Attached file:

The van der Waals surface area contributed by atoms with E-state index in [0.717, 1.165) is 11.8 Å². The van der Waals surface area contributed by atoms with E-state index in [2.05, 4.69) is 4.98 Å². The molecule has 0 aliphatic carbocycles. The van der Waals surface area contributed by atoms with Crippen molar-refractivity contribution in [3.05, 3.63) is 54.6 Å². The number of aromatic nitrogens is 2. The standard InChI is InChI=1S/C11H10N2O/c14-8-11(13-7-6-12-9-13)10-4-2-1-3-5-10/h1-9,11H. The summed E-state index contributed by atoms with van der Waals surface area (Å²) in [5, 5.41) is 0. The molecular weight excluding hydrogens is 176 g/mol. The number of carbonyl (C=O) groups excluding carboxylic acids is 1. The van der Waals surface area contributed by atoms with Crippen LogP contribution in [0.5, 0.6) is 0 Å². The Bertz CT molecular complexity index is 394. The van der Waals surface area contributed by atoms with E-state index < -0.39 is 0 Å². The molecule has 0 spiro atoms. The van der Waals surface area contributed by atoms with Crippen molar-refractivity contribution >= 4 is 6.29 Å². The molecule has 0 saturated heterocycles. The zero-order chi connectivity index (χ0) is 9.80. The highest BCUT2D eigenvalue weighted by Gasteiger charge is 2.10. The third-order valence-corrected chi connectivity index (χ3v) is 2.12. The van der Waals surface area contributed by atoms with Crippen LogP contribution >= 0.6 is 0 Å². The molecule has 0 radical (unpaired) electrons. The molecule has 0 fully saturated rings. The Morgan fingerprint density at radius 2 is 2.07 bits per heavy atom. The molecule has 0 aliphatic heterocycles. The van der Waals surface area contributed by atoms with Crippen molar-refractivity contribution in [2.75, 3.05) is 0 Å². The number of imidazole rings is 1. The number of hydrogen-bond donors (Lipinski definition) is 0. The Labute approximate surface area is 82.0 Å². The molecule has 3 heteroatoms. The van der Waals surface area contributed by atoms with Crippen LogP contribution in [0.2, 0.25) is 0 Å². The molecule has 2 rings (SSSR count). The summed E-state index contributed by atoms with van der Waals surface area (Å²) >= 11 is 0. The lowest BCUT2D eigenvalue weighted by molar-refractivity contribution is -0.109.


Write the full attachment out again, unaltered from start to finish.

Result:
The van der Waals surface area contributed by atoms with E-state index in [0.717, 1.165) is 11.8 Å². The van der Waals surface area contributed by atoms with E-state index in [2.05, 4.69) is 4.98 Å². The molecule has 0 aliphatic carbocycles. The van der Waals surface area contributed by atoms with Crippen molar-refractivity contribution in [3.05, 3.63) is 54.6 Å². The number of aromatic nitrogens is 2. The standard InChI is InChI=1S/C11H10N2O/c14-8-11(13-7-6-12-9-13)10-4-2-1-3-5-10/h1-9,11H. The summed E-state index contributed by atoms with van der Waals surface area (Å²) in [5, 5.41) is 0. The molecular weight excluding hydrogens is 176 g/mol. The number of carbonyl (C=O) groups excluding carboxylic acids is 1. The van der Waals surface area contributed by atoms with Crippen LogP contribution in [0.5, 0.6) is 0 Å². The Bertz CT molecular complexity index is 394. The van der Waals surface area contributed by atoms with E-state index < -0.39 is 0 Å². The molecule has 0 spiro atoms. The van der Waals surface area contributed by atoms with Crippen molar-refractivity contribution >= 4 is 6.29 Å². The molecule has 0 saturated heterocycles. The zero-order chi connectivity index (χ0) is 9.80. The highest BCUT2D eigenvalue weighted by Gasteiger charge is 2.10. The third-order valence-corrected chi connectivity index (χ3v) is 2.12. The van der Waals surface area contributed by atoms with Crippen LogP contribution >= 0.6 is 0 Å². The molecule has 0 radical (unpaired) electrons. The molecule has 0 fully saturated rings. The Morgan fingerprint density at radius 2 is 2.07 bits per heavy atom. The molecule has 0 aliphatic heterocycles. The van der Waals surface area contributed by atoms with Crippen molar-refractivity contribution in [2.75, 3.05) is 0 Å². The number of imidazole rings is 1. The number of hydrogen-bond donors (Lipinski definition) is 0. The Labute approximate surface area is 82.0 Å². The molecule has 3 heteroatoms. The van der Waals surface area contributed by atoms with Crippen LogP contribution in [0.2, 0.25) is 0 Å². The molecule has 2 rings (SSSR count). The summed E-state index contributed by atoms with van der Waals surface area (Å²) >= 11 is 0. The lowest BCUT2D eigenvalue weighted by molar-refractivity contribution is -0.109.